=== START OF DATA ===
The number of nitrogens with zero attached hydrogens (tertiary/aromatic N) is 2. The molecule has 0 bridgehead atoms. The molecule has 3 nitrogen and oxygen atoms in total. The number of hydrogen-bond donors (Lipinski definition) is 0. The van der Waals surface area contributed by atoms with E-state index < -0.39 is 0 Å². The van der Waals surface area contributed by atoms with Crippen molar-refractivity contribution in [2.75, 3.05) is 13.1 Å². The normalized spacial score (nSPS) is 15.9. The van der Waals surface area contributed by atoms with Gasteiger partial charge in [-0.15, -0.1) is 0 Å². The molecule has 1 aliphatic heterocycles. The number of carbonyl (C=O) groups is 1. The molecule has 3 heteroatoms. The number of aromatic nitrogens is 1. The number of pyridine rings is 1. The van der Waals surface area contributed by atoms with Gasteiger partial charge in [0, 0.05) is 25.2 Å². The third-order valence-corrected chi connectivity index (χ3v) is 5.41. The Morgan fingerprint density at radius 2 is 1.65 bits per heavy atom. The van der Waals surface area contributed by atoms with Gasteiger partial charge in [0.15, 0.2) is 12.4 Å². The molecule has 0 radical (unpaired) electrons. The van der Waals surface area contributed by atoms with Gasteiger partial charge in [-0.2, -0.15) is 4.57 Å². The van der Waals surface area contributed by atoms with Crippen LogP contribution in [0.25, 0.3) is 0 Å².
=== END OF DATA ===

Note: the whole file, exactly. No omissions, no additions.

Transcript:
The number of nitrogens with zero attached hydrogens (tertiary/aromatic N) is 2. The molecule has 0 bridgehead atoms. The molecule has 3 nitrogen and oxygen atoms in total. The number of hydrogen-bond donors (Lipinski definition) is 0. The van der Waals surface area contributed by atoms with E-state index < -0.39 is 0 Å². The van der Waals surface area contributed by atoms with Crippen molar-refractivity contribution in [2.75, 3.05) is 13.1 Å². The normalized spacial score (nSPS) is 15.9. The van der Waals surface area contributed by atoms with Gasteiger partial charge in [-0.15, -0.1) is 0 Å². The molecule has 1 aliphatic heterocycles. The number of carbonyl (C=O) groups is 1. The molecule has 3 heteroatoms. The number of aromatic nitrogens is 1. The number of pyridine rings is 1. The van der Waals surface area contributed by atoms with Gasteiger partial charge in [0, 0.05) is 25.2 Å². The third-order valence-corrected chi connectivity index (χ3v) is 5.41. The Morgan fingerprint density at radius 2 is 1.65 bits per heavy atom. The van der Waals surface area contributed by atoms with Gasteiger partial charge in [0.15, 0.2) is 12.4 Å². The molecule has 0 radical (unpaired) electrons. The van der Waals surface area contributed by atoms with Gasteiger partial charge in [-0.2, -0.15) is 4.57 Å². The van der Waals surface area contributed by atoms with Crippen LogP contribution in [0.25, 0.3) is 0 Å².